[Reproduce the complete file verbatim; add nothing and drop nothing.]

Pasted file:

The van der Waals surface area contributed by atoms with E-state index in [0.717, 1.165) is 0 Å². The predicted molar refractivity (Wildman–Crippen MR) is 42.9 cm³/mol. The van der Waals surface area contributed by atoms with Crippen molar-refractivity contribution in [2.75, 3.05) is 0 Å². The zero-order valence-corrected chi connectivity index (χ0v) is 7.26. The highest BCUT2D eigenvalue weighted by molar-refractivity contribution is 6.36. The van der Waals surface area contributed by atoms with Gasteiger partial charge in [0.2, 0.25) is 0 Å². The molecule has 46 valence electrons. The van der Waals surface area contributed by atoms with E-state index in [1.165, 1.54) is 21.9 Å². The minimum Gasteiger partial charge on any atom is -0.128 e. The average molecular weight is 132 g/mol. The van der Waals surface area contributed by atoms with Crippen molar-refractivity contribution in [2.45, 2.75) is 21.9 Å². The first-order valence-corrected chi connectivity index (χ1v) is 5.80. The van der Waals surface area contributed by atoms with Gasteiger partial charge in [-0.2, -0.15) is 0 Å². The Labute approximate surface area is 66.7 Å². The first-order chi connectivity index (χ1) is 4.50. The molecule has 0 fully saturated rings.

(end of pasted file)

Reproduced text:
The van der Waals surface area contributed by atoms with E-state index in [0.717, 1.165) is 0 Å². The predicted molar refractivity (Wildman–Crippen MR) is 42.9 cm³/mol. The van der Waals surface area contributed by atoms with Crippen molar-refractivity contribution in [2.75, 3.05) is 0 Å². The zero-order valence-corrected chi connectivity index (χ0v) is 7.26. The highest BCUT2D eigenvalue weighted by molar-refractivity contribution is 6.36. The van der Waals surface area contributed by atoms with Gasteiger partial charge in [0.2, 0.25) is 0 Å². The molecule has 46 valence electrons. The van der Waals surface area contributed by atoms with E-state index in [1.165, 1.54) is 21.9 Å². The minimum Gasteiger partial charge on any atom is -0.128 e. The average molecular weight is 132 g/mol. The van der Waals surface area contributed by atoms with Crippen molar-refractivity contribution in [2.45, 2.75) is 21.9 Å². The first-order valence-corrected chi connectivity index (χ1v) is 5.80. The van der Waals surface area contributed by atoms with Gasteiger partial charge in [-0.2, -0.15) is 0 Å². The Labute approximate surface area is 66.7 Å². The first-order chi connectivity index (χ1) is 4.50. The molecule has 0 fully saturated rings.